Tips from the Architect: Be Kind to Your Wallet and the Environment with Zero Energy Building

December 17, 2016

Every year Catalano Architects attends the Architecture Boston Expo (ABX), the largest building industry event in the region.  We explore the hundreds of exhibits, demonstrations, and products on the showroom floor and attend conferences outlining various innovations in the field. We at Catalano Architects pride ourselves on our efforts to incorporate green building practices into our projects, so we often seek out conferences and workshops geared toward green solutions.

One of this year’s workshops, entitled “Zero Energy and Cost Competitive – Can These Go Together”, focused on the cost competitiveness of building Zero Energy projects and the advancement of Zero Energy specifications for both commercial and residential buildings. According to a report by the Massachusetts Zero Net Energy Buildings Task Force, “a Zero Energy building is one that is optimally efficient and, over the course of a year, generates energy on site using clean renewable resources in a quantity equal to or greater that the total amount of energy consumed onsite.”

There are many ways to work towards lowering energy consumption and towards generating energy on-site. Solar Electricity is one cost efficient way of generating energy. Solar panels convert sunlight into direct current (DC) electricity, which is then converted into alternating current (AC) electricity by inverters. The building then uses the AC electricity. Solar energy can be used to fully power a building or to offset electricity purchased from the grid. If the building produces more energy than it needs, this extra energy may be sold to the electric companies. Solar energy is a great option for all types of buildings.

Another way to incorporate renewable energy into your building is through various heating and cooling systems.  There are many options for this, including:

·      Air Source Heat Pumps: This system uses the temperature of the outdoor air to heat or cool a building. These require electricity to operate but can do so at three times the efficiency of traditional electric heating.

·      Ground Source Heat Pumps: This system uses the temperature underground to heat or cool a building. Ground Source Heat Pumps also require electricity to operate, but they are considered the most efficient type of heat pumps, using 65-80% less electricity than traditional electric heating.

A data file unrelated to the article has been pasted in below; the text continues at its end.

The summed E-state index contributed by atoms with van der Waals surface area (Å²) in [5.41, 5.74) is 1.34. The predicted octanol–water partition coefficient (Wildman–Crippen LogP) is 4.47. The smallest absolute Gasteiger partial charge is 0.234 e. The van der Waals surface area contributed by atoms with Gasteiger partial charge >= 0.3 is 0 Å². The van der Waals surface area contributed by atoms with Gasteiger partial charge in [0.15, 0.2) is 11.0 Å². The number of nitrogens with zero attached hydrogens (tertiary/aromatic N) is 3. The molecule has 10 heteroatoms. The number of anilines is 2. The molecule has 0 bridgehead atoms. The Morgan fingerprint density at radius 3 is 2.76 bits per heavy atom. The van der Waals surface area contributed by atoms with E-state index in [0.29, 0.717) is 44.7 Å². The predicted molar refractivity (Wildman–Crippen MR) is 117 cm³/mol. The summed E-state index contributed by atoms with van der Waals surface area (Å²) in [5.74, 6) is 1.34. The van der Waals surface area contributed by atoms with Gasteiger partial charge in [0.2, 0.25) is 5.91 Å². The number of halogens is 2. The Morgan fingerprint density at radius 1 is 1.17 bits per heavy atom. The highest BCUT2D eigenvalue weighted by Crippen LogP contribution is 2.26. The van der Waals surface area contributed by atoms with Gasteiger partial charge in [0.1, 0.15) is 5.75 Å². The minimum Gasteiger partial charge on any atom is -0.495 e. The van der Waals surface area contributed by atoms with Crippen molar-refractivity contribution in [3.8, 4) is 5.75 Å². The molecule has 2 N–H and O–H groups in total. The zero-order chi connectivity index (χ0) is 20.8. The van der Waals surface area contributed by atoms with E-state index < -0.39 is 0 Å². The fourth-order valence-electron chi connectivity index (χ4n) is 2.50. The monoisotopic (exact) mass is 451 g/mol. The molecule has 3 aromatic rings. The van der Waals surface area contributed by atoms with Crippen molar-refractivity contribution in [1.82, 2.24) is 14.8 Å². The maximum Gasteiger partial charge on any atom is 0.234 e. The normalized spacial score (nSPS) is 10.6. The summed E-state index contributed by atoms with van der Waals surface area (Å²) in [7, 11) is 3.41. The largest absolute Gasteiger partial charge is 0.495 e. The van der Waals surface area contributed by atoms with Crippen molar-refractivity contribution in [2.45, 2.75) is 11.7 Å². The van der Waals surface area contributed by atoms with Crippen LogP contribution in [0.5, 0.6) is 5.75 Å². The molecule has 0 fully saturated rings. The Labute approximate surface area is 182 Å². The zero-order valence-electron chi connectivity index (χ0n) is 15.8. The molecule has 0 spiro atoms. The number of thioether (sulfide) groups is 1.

·      Biomass Heating: These systems use organic matter (similar to the way a traditional boiler or furnace uses oil, propane, or natural gas) to produce heat for a building.

The higher up-front cost of implementing renewable energy sources is typically offset within a few years by the energy savings of the building.  A well-integrated design process will consider the energy source during preliminary phases of design and can incorporate this into the design, which will reduce the capital costs as well.

As we head into winter, a time when we consider the energy efficiency of our houses, renewable resources are a great option to keep in mind. Zero Energy buildings offer interesting and creative new design considerations, and we at Catalano Architects are excited to continue our work with green building solutions.

Additional Notes:

For more information on Zero Energy and other green initiatives, visit the links below.

Special thanks to the ABX presenters of "Zero Energy and Cost Competitive - Can These Go Together?":

  • Jacob Knowles LEED AP - Director of Sustainable Design - BR+A Consulting Engineers

  • Paul Ormond - Energy Efficiency Engineer - Massachusetts Department of Energy Resources (DOER)

  • Alex Pollard LEED BD+C - Energy Efficiency Commercial Programs Manager - Massachusetts Department of Energy Resources (DOER)

  • Carter Scott - President - Transformations, Inc.